Father threatened gardai conducting search on halting site
Published 06/11/2015 | 17:46
A married father of three who threatened gardai conducting a search at the halting site where he lived has been given a suspended sentence.
John McDonagh (36) of St. Louises Park, Temple Hill, Blackrock, Dublin pleaded guilty at Dublin Circuit Criminal Court to threatening to kill or cause serious harm to Garda Donacha Ryan at St Louise's Park, Blackrock on December 4, 2014. The married father of three has eleven previous convictions.
Judge Desmond Hogan had adjourned sentencing after hearing evidence last July (2015) to allow a probation report be prepared.
He commented that McDonagh had been “very brave in his own back garden” when gardai were outnumbered. The court heard the area was “an almost no go area for gardai.”
Today Judge Hogan imposed a four year sentence which he suspended on a number of conditions including that he perform 240 hours unpaid work in the community.
He also ordered that McDonagh complete drug or alcohol treatment programs as directed by the Probation Service.
Sergeant Gordon Woulfe told Noel Devitt BL,prosecuting, that there was an extensive early morning search being carried out at the halting site involving a number of gardai and the garda helicopter. There had been another search the previous month and tensions were high.
Gardai were preparing to leave the site at 10am and were putting items that had been seized into a patrol car when Gda Ryan heard McDonagh shout from his house at Garda Neill Doyle.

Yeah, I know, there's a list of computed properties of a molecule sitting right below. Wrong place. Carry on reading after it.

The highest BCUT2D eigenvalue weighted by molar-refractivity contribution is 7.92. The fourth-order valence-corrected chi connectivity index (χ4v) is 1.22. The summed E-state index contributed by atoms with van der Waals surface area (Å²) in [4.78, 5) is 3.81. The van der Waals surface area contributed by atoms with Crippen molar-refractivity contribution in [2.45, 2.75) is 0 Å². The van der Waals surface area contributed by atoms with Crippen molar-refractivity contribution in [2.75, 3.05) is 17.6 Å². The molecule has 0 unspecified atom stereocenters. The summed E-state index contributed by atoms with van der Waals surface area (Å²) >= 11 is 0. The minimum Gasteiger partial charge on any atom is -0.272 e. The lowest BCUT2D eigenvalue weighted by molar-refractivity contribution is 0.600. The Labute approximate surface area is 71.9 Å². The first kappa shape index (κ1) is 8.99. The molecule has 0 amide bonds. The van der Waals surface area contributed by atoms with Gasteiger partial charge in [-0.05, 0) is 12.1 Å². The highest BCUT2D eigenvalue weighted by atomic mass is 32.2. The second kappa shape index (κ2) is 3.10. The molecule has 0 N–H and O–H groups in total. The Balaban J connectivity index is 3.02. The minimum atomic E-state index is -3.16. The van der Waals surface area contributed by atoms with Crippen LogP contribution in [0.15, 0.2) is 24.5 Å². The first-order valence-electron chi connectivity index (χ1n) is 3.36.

McDonagh told Gda Ryan: “You are lucky you were not here yesterday or I would have blown your fucking head off.”
McDonagh then turned his attention to Gda Ryan calling him a “cancerous bastard” and telling him he would pour petrol through his letter box. He also told Gda Ryan he would “put the tongue out of your head.”
Sgt Woulfe said McDonagh then began making threats to other gardai in the vicinity.
McDonagh was arrested and interviewed later that month. He told gardai he had undergone surgery on his ear the day prior to the search and had been taking morphine that day.
Defence counsel, John Dunne BL, suggested to Sgt Woulfe that the threats had been made out of “bad temper.” Sgt Woulfe said that he could not accept that and commented that the estate was “an almost no go area for gardai.”
He agreed that although McDonagh had referred to “yesterday” in one of his threats he had in fact been in hospital that day. Sgt Woulfe said he would accept McDonagh's apology “at face value.”
Mr Dunne said McDonagh had “acute issues with alcohol and narcotics” and when drugs and drink were in the picture he gets in trouble. He had no recollection of the events and was ashamed.
He submitted that McDonagh was trying to turn his life around and handed in a number of testimonials on his clients behalf. He said his use of narcotics and alcohol was under control as well.